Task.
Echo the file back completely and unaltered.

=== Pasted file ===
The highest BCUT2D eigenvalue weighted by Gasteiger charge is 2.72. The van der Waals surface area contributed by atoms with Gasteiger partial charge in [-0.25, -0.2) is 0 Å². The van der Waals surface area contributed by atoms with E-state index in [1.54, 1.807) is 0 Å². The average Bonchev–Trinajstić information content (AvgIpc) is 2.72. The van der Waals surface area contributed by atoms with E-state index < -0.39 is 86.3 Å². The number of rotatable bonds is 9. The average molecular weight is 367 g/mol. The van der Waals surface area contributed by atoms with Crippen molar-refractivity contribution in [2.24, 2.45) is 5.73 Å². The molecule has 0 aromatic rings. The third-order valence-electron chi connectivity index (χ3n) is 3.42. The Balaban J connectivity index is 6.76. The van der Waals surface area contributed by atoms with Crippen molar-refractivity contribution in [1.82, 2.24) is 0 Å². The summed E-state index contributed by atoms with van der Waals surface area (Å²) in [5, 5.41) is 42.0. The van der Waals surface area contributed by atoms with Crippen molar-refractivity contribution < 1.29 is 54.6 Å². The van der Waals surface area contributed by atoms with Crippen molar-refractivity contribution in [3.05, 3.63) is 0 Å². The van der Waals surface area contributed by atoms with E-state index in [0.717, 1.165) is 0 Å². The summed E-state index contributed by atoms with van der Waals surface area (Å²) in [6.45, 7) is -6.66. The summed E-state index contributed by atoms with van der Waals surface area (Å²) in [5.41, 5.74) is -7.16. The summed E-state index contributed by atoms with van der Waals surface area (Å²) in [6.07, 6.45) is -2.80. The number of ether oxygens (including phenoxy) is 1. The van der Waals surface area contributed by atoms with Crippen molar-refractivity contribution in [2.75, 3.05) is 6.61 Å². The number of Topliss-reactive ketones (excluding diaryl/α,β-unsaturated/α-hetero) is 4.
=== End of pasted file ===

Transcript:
The highest BCUT2D eigenvalue weighted by Gasteiger charge is 2.72. The van der Waals surface area contributed by atoms with Gasteiger partial charge in [-0.25, -0.2) is 0 Å². The van der Waals surface area contributed by atoms with E-state index in [1.54, 1.807) is 0 Å². The average Bonchev–Trinajstić information content (AvgIpc) is 2.72. The van der Waals surface area contributed by atoms with E-state index < -0.39 is 86.3 Å². The number of rotatable bonds is 9. The average molecular weight is 367 g/mol. The van der Waals surface area contributed by atoms with Crippen molar-refractivity contribution in [2.24, 2.45) is 5.73 Å². The molecule has 0 aromatic rings. The third-order valence-electron chi connectivity index (χ3n) is 3.42. The Balaban J connectivity index is 6.76. The van der Waals surface area contributed by atoms with Crippen molar-refractivity contribution in [1.82, 2.24) is 0 Å². The summed E-state index contributed by atoms with van der Waals surface area (Å²) in [5, 5.41) is 42.0. The van der Waals surface area contributed by atoms with Crippen molar-refractivity contribution < 1.29 is 54.6 Å². The van der Waals surface area contributed by atoms with Crippen molar-refractivity contribution in [3.05, 3.63) is 0 Å². The van der Waals surface area contributed by atoms with E-state index in [0.717, 1.165) is 0 Å². The summed E-state index contributed by atoms with van der Waals surface area (Å²) in [6.45, 7) is -6.66. The summed E-state index contributed by atoms with van der Waals surface area (Å²) in [5.41, 5.74) is -7.16. The summed E-state index contributed by atoms with van der Waals surface area (Å²) in [6.07, 6.45) is -2.80. The number of ether oxygens (including phenoxy) is 1. The van der Waals surface area contributed by atoms with Crippen molar-refractivity contribution in [2.75, 3.05) is 6.61 Å². The number of Topliss-reactive ketones (excluding diaryl/α,β-unsaturated/α-hetero) is 4.